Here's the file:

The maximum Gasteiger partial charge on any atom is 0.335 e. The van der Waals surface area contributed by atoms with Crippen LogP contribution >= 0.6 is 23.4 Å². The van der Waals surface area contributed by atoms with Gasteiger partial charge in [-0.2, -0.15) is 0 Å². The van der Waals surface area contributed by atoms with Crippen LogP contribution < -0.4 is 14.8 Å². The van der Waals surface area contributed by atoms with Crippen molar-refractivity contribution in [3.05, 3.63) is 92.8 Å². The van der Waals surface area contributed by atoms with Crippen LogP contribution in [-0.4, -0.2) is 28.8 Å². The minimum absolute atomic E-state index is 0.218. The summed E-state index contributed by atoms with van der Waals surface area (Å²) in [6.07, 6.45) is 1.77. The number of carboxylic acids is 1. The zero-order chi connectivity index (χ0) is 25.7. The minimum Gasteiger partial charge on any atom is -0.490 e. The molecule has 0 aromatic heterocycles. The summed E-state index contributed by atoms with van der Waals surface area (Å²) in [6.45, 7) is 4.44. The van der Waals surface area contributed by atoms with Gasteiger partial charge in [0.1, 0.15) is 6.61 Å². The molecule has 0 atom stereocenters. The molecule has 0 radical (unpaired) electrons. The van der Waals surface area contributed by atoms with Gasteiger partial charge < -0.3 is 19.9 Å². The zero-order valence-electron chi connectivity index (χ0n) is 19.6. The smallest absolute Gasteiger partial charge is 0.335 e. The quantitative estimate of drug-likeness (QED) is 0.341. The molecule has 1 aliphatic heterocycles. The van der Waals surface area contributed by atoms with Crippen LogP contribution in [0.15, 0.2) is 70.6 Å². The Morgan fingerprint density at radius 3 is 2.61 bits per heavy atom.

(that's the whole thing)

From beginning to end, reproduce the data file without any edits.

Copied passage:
The maximum Gasteiger partial charge on any atom is 0.335 e. The van der Waals surface area contributed by atoms with Crippen LogP contribution >= 0.6 is 23.4 Å². The van der Waals surface area contributed by atoms with Gasteiger partial charge in [-0.2, -0.15) is 0 Å². The van der Waals surface area contributed by atoms with Crippen LogP contribution < -0.4 is 14.8 Å². The van der Waals surface area contributed by atoms with Crippen molar-refractivity contribution in [3.05, 3.63) is 92.8 Å². The van der Waals surface area contributed by atoms with Crippen LogP contribution in [-0.4, -0.2) is 28.8 Å². The minimum absolute atomic E-state index is 0.218. The summed E-state index contributed by atoms with van der Waals surface area (Å²) in [6.07, 6.45) is 1.77. The number of carboxylic acids is 1. The zero-order chi connectivity index (χ0) is 25.7. The minimum Gasteiger partial charge on any atom is -0.490 e. The molecule has 0 aromatic heterocycles. The summed E-state index contributed by atoms with van der Waals surface area (Å²) in [6.45, 7) is 4.44. The van der Waals surface area contributed by atoms with Gasteiger partial charge in [0.1, 0.15) is 6.61 Å². The molecule has 0 atom stereocenters. The molecule has 0 radical (unpaired) electrons. The van der Waals surface area contributed by atoms with Gasteiger partial charge < -0.3 is 19.9 Å². The zero-order valence-electron chi connectivity index (χ0n) is 19.6. The smallest absolute Gasteiger partial charge is 0.335 e. The quantitative estimate of drug-likeness (QED) is 0.341. The molecule has 1 aliphatic heterocycles. The van der Waals surface area contributed by atoms with Crippen LogP contribution in [0.15, 0.2) is 70.6 Å². The Morgan fingerprint density at radius 3 is 2.61 bits per heavy atom.